There you are, digging into some shrimp scampi, a longtime favorite dish, when suddenly you erupt in the weirdest itchy rash. The not-so-nice surprise? You might be allergic to a food you’ve eaten all your life without incident—that is, until now. A new study from the Northwestern University Feinberg School of Medicine found that a surprising 11 percent of U.S. adults have a food allergy, with a substantial number acquiring the allergies as adults. What’s more, 7.2 percent of women reported adult-onset allergy, versus only 3 percent of men.
The uptick may be due to the increased use of antibiotics and sterile environments.
Researchers speculate that the uptick may be due to the increased use of antibiotics and prevalence of sterile environments, as well as rates of C-sections (which are more sterile than vaginal births). “The ‘hygiene hypothesis’ states that the increase of autoimmune and allergic diseases correlates to the increased use of antibiotics and sterile conditions because these practices may lessen our ability to develop immunities,” explains Janna Tuck, MD, a spokesperson for the American College of Allergy, Asthma and Immunology. “By the age of 50, most Americans have had extensive exposure to antibiotics, and potentially that has shifted our immune response.”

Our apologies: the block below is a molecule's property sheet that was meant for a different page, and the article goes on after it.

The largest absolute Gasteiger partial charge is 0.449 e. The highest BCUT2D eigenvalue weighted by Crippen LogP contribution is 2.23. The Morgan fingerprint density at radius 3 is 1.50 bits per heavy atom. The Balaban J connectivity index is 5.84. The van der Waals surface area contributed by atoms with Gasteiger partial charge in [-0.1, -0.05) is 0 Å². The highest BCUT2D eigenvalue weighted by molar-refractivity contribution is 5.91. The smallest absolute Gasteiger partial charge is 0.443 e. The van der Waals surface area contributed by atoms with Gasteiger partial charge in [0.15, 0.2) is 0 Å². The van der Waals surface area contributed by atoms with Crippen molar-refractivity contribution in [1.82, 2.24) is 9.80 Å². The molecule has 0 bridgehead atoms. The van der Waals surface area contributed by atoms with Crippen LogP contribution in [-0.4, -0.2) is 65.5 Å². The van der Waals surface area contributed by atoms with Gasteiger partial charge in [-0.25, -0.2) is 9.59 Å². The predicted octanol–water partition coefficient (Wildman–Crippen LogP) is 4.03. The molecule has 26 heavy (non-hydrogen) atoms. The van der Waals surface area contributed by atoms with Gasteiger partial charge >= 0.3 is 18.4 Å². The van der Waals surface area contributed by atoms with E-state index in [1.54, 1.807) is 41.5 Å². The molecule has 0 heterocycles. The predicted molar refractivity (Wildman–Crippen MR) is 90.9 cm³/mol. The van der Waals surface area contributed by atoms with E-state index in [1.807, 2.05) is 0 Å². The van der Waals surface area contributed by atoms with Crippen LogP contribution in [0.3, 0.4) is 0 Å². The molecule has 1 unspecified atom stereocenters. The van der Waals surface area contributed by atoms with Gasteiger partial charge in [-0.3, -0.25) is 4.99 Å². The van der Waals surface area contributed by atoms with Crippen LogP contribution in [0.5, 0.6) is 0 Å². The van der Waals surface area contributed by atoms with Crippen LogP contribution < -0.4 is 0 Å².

The Hives and Other Symptoms
The symptoms—which generally appear immediately or within several hours of consuming the culprit food—include hives, sneezing, coughing, and difficulty breathing, in addition to becoming nauseated and developing cramps and diarrhea. Life-threatening anaphylaxis can occur; symptoms include a severe drop in blood pressure and airways narrowing dangerously. Yet Dr. Tuck points out that these symptoms can also indicate other conditions, so, “If you suspect that you’ve developed a food allergy, get evaluated,” she says.
For some people, allergies get worse over time.
Should tests conclude a food allergy, there’s no way to tell how serious your next attack could be. “Some people progress over time and others don’t, so a subsequent response could be mild or severe,” says Dr. Tuck. She advises anyone with a food allergy to carry an epinephrine pen to counteract anaphylactic shock, pointing out that “Certain foods, such as shellfish, are easier to avoid than others, like eggs and milk—and accidental exposure does happen.”
Which doesn’t mean we should become food phobic. “While the 11 percent finding is higher than expected, Americans should simply be aware that adult-onset allergies do occur,” says Dr. Tuck. And the great thing about getting tested is that if you learn you’re not allergic, you can safely order that scampi again!